A set of three questions assessed the impact of "active" social influences on alcohol and illicit use of legal medications. Two of these items were hypothesized to measure these "active" social influences. These are situations in which offers of alcohol are made by friends or colleagues (items adapted from Graham et al , Wood et al. , and seminars offering alcohol supported by pharmaceutical companies and a decision to accept or deny the offer is made spontaneously. In addition, one question assessed the effects of active social influences involved with the illicit use of legal medications . In general, participants were asked to respond with regard to how many times in the past year they had been in situations in which they were either given, bought or offered either a drink by friends and colleagues or salespeople, or offered prescription substances without asking for them. Specifically one question asked for example, "How many times in the past year has a friend given, bought, or offered you an alcoholic beverage." Respondents were provided five-point Likert response options ranging from "Never" to "10 or more times." Four questions of interest assessed professional influences and were based on a question used previously , with additional items generated by the researcher, and were designed to assess peripheral professional job-related social influences during the past year. An example of one question was, "How many times during the past year have you been asked for psychoactive prescriptions (or medications) by colleagues or non-patients?" Coefficient alpha for the seven items from the social and professional subscales was .71. A separate scale removing the two alcohol questions resulted in an alpha = .62.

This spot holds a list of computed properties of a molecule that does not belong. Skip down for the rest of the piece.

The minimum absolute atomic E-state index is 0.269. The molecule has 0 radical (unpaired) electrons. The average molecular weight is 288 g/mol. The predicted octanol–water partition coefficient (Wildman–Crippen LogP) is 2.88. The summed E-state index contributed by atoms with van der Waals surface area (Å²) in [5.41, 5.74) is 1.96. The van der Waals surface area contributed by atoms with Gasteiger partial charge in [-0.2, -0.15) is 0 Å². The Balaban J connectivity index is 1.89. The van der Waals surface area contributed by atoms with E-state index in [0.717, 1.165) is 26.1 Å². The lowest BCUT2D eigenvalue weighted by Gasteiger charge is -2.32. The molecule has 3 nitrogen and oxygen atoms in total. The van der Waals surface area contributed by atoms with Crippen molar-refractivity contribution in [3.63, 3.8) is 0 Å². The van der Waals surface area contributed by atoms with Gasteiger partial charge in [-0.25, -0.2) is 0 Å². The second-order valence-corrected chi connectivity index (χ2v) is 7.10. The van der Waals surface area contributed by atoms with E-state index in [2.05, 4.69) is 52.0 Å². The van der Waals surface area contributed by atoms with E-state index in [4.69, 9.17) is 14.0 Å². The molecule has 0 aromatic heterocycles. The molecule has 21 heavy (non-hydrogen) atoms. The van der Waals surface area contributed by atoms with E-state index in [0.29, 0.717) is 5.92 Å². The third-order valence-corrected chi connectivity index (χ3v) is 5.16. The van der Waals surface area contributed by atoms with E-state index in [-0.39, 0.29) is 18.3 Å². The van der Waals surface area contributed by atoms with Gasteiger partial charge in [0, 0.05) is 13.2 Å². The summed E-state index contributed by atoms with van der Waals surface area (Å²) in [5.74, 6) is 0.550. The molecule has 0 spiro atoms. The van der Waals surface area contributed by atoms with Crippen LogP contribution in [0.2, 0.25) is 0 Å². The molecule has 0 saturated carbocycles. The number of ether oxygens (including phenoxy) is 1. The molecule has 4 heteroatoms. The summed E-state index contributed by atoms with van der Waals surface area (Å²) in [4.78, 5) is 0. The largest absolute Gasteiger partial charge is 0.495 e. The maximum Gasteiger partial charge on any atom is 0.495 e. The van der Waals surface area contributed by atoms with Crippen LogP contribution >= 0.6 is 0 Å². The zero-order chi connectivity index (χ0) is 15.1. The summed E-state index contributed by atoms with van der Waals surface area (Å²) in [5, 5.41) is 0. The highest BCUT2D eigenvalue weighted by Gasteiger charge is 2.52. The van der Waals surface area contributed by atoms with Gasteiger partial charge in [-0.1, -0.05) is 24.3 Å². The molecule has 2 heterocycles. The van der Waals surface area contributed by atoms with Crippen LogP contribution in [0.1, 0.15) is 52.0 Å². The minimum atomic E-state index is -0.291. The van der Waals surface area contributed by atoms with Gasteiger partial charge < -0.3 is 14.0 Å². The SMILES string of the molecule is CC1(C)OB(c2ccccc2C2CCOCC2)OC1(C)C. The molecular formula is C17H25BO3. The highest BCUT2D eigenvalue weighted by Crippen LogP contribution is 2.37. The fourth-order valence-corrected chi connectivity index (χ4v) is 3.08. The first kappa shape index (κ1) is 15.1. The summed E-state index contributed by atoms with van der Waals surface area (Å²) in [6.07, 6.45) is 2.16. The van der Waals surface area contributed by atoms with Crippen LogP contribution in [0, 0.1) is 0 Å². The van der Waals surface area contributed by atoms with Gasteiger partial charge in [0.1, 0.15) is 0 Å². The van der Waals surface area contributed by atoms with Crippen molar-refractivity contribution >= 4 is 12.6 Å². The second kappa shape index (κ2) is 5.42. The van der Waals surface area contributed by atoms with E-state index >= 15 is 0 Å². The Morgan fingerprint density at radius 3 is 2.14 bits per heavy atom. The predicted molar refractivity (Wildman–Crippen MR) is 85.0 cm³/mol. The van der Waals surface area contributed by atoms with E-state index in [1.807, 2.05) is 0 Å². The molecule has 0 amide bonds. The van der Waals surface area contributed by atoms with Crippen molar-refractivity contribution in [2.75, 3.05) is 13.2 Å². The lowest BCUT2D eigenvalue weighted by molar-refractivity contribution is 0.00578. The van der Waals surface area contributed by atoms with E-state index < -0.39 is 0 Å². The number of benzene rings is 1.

Data analyses were carried out using the Statistical Analysis System (SAS Institute, Cary, NC). The initial phase consisted of distribution analyses and variable formation for further analysis. With the exception of demographics or discrete variables, mean substitution was used to replace missing values  as standard deviations were ubiquitously small (SD < 1.0). Variables used in analyses in this study met guidelines for skew and kurtosis .